Read Three Plays of Euripides: Alcestis/Medea/The Bacchae by Euripides Free Online
Book Title: Three Plays of Euripides: Alcestis/Medea/The Bacchae|
The author of the book: Euripides
Format files: PDF
The size of the: 35.19 MB
Edition: W.W. Norton & Company
Date of issue: February 17th 1974
ISBN 13: 9780393093124
City - Country: No data
Loaded: 1272 times
Reader ratings: 6.2
Read full description of the books:
Besides, you are a born woman:
feeble when it comes to the sublime,
marvelously inventive over crime.
Oh Medea, you emerge as the force in this tumultuous collection and such a distinction is not lost on the gore-spattered pages where it take an epic hero to return a lost love from the dead to a shitbag husband (Alcestis) and then later a hallucination to inspire an incestual dismemberment (Bacchae). My reading of Medea is anchored by her being foreign-born, a stranger whose displacement is opened wide by her jackass husband and his efforts at social elevation through snagging a new bride of royal (and white) stock. There is something to be said for the original Lady Vengeance. Her vision and pluck are to be respected even if we cower and squirm before her monstrous deeds. She maintains a grace evn in the darkest light.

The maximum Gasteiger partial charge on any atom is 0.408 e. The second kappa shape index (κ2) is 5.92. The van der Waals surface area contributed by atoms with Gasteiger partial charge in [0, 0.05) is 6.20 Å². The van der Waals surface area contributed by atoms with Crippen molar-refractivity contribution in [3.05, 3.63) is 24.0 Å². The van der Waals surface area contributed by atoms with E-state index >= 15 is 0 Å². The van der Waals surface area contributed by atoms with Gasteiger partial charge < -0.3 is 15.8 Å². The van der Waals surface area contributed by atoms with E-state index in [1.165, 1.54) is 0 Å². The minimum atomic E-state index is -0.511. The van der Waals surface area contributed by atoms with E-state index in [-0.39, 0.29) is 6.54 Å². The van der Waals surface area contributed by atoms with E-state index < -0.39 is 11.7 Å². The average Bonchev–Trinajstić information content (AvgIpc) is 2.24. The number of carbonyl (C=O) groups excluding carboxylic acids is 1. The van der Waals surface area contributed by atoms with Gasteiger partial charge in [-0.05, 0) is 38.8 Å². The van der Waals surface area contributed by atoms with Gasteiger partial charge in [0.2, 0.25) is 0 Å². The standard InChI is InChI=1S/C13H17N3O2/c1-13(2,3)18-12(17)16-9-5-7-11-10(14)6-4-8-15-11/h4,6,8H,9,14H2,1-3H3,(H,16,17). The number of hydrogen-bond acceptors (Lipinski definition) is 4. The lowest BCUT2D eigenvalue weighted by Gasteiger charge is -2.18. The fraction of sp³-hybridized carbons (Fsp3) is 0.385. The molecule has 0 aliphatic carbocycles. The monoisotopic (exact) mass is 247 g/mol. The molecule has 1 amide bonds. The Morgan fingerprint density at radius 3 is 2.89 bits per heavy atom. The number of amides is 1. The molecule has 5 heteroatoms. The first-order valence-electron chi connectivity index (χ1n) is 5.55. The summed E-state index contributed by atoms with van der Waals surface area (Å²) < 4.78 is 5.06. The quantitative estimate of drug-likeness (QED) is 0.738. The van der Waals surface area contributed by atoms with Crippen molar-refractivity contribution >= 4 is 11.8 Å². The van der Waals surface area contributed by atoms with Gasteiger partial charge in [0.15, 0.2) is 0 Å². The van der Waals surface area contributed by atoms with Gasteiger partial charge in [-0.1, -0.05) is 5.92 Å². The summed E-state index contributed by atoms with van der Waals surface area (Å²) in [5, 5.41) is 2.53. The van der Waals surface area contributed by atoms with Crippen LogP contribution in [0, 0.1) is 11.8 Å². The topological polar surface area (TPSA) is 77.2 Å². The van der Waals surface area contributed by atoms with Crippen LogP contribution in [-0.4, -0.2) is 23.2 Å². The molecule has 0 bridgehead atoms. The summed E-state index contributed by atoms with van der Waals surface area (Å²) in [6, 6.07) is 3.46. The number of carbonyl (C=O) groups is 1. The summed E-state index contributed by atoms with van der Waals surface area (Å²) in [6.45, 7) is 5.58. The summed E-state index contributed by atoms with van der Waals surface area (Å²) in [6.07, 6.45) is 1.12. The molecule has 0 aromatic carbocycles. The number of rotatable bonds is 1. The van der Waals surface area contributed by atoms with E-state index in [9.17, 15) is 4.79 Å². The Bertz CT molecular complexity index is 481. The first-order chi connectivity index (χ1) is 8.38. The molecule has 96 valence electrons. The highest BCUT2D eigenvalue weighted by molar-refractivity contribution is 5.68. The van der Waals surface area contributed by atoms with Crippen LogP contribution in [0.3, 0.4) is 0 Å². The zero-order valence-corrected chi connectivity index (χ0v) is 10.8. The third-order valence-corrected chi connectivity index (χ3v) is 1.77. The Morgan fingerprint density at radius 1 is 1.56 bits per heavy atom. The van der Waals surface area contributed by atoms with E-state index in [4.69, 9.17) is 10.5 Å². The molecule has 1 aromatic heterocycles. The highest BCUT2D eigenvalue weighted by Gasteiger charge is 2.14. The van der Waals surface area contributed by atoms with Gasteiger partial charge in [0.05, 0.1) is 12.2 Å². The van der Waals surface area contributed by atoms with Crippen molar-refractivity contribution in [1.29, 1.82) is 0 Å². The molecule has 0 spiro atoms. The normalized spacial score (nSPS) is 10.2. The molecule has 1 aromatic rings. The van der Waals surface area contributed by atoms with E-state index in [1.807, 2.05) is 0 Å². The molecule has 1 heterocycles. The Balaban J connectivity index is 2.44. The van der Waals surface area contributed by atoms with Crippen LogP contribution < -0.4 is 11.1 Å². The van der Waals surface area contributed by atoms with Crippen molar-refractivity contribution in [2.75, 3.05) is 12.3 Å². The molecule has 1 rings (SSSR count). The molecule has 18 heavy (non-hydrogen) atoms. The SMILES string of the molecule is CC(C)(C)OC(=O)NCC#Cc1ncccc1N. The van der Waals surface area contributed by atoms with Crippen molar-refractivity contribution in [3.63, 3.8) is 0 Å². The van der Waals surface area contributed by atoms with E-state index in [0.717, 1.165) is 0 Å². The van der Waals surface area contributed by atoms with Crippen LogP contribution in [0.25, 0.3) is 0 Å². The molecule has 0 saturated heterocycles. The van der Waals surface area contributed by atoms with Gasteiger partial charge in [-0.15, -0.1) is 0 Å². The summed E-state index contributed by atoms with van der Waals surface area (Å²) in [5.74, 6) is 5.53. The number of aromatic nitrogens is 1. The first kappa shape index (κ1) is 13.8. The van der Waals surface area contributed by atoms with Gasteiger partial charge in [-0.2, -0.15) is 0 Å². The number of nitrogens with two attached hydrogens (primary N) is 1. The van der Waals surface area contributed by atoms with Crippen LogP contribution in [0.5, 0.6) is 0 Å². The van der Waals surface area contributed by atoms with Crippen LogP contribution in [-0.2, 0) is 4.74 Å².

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Read information about the author(Greek: Ευριπίδης )
Euripides (Ancient Greek: Εὐριπίδης) (ca. 480 BC–406 BC) was the last of the three great tragedians of classical Athens (the other two being Aeschylus and Sophocles). Ancient scholars thought that Euripides had written ninety-five plays, although four of those were probably written by Critias. Eighteen of Euripides' plays have survived complete. It is now widely believed that what was thought to be a nineteenth, Rhesus, was probably not by Euripides. Fragments, some substantial, of most of the other plays also survive. More of his plays have survived than those of Aeschylus and Sophocles together, partly because of the chance preservation of a manuscript that was probably part of a complete collection of his works in alphabetical order.
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